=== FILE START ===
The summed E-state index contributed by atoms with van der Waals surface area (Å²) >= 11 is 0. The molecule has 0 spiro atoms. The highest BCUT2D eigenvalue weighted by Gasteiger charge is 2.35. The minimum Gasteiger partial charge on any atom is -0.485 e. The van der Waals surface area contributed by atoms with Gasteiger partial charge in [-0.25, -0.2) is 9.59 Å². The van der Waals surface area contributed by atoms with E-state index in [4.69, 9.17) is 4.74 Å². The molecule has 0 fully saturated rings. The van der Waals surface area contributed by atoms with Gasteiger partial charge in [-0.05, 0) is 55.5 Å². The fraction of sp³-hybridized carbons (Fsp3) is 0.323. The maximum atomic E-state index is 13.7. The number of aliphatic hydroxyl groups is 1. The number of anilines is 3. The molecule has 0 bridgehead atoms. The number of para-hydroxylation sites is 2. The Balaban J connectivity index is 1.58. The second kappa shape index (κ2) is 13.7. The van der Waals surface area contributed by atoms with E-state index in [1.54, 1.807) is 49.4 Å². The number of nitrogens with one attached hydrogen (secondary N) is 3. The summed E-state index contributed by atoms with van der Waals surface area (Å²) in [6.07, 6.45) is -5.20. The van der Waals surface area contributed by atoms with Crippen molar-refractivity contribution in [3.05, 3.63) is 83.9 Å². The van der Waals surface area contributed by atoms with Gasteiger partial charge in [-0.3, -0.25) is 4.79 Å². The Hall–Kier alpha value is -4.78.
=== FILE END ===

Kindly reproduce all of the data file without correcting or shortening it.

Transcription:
The summed E-state index contributed by atoms with van der Waals surface area (Å²) >= 11 is 0. The molecule has 0 spiro atoms. The highest BCUT2D eigenvalue weighted by Gasteiger charge is 2.35. The minimum Gasteiger partial charge on any atom is -0.485 e. The van der Waals surface area contributed by atoms with Gasteiger partial charge in [-0.25, -0.2) is 9.59 Å². The van der Waals surface area contributed by atoms with E-state index in [4.69, 9.17) is 4.74 Å². The molecule has 0 fully saturated rings. The van der Waals surface area contributed by atoms with Gasteiger partial charge in [-0.05, 0) is 55.5 Å². The fraction of sp³-hybridized carbons (Fsp3) is 0.323. The maximum atomic E-state index is 13.7. The number of aliphatic hydroxyl groups is 1. The number of anilines is 3. The molecule has 0 bridgehead atoms. The number of para-hydroxylation sites is 2. The Balaban J connectivity index is 1.58. The second kappa shape index (κ2) is 13.7. The van der Waals surface area contributed by atoms with E-state index in [1.54, 1.807) is 49.4 Å². The number of nitrogens with one attached hydrogen (secondary N) is 3. The summed E-state index contributed by atoms with van der Waals surface area (Å²) in [6.07, 6.45) is -5.20. The van der Waals surface area contributed by atoms with Crippen molar-refractivity contribution in [3.05, 3.63) is 83.9 Å². The van der Waals surface area contributed by atoms with Gasteiger partial charge in [-0.3, -0.25) is 4.79 Å². The Hall–Kier alpha value is -4.78.